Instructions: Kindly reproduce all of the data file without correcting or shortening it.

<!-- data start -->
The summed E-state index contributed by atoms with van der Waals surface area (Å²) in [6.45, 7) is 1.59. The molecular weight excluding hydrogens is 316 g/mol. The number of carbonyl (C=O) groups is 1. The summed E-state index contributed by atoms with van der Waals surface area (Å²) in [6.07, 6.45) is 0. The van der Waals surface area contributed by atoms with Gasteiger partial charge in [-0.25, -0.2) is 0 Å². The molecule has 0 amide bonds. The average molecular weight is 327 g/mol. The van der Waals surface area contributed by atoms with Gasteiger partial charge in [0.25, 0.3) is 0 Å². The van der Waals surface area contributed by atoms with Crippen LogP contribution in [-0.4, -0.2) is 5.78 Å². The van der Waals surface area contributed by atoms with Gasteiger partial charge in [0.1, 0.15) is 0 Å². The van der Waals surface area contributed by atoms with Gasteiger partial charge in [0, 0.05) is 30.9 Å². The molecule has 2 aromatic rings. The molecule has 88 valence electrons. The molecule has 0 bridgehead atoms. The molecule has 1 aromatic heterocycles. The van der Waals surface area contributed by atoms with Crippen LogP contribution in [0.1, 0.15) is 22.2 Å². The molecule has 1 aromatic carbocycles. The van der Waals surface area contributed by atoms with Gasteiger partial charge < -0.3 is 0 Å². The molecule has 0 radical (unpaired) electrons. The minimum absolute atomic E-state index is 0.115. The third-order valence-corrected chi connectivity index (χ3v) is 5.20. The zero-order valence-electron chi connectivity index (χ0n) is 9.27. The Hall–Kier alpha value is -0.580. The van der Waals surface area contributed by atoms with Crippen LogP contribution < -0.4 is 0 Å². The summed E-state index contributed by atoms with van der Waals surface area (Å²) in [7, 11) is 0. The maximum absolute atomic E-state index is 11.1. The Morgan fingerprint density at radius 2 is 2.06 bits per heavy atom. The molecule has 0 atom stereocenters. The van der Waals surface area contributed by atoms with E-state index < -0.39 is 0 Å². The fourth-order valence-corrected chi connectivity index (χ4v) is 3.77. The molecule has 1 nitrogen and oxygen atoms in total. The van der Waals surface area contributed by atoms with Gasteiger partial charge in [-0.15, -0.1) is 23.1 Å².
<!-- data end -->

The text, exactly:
The summed E-state index contributed by atoms with van der Waals surface area (Å²) in [6.45, 7) is 1.59. The molecular weight excluding hydrogens is 316 g/mol. The number of carbonyl (C=O) groups is 1. The summed E-state index contributed by atoms with van der Waals surface area (Å²) in [6.07, 6.45) is 0. The van der Waals surface area contributed by atoms with Gasteiger partial charge in [-0.25, -0.2) is 0 Å². The molecule has 0 amide bonds. The average molecular weight is 327 g/mol. The van der Waals surface area contributed by atoms with Gasteiger partial charge in [0.25, 0.3) is 0 Å². The van der Waals surface area contributed by atoms with Crippen LogP contribution in [-0.4, -0.2) is 5.78 Å². The van der Waals surface area contributed by atoms with Gasteiger partial charge in [0.1, 0.15) is 0 Å². The van der Waals surface area contributed by atoms with Gasteiger partial charge in [0, 0.05) is 30.9 Å². The molecule has 2 aromatic rings. The molecule has 88 valence electrons. The molecule has 0 bridgehead atoms. The molecule has 1 aromatic heterocycles. The van der Waals surface area contributed by atoms with Crippen LogP contribution in [0.1, 0.15) is 22.2 Å². The molecule has 1 aromatic carbocycles. The van der Waals surface area contributed by atoms with Gasteiger partial charge < -0.3 is 0 Å². The molecule has 0 radical (unpaired) electrons. The minimum absolute atomic E-state index is 0.115. The third-order valence-corrected chi connectivity index (χ3v) is 5.20. The zero-order valence-electron chi connectivity index (χ0n) is 9.27. The Hall–Kier alpha value is -0.580. The van der Waals surface area contributed by atoms with Crippen LogP contribution < -0.4 is 0 Å². The summed E-state index contributed by atoms with van der Waals surface area (Å²) in [7, 11) is 0. The maximum absolute atomic E-state index is 11.1. The Morgan fingerprint density at radius 2 is 2.06 bits per heavy atom. The molecule has 0 atom stereocenters. The van der Waals surface area contributed by atoms with E-state index < -0.39 is 0 Å². The fourth-order valence-corrected chi connectivity index (χ4v) is 3.77. The molecule has 1 nitrogen and oxygen atoms in total. The van der Waals surface area contributed by atoms with Gasteiger partial charge in [-0.15, -0.1) is 23.1 Å².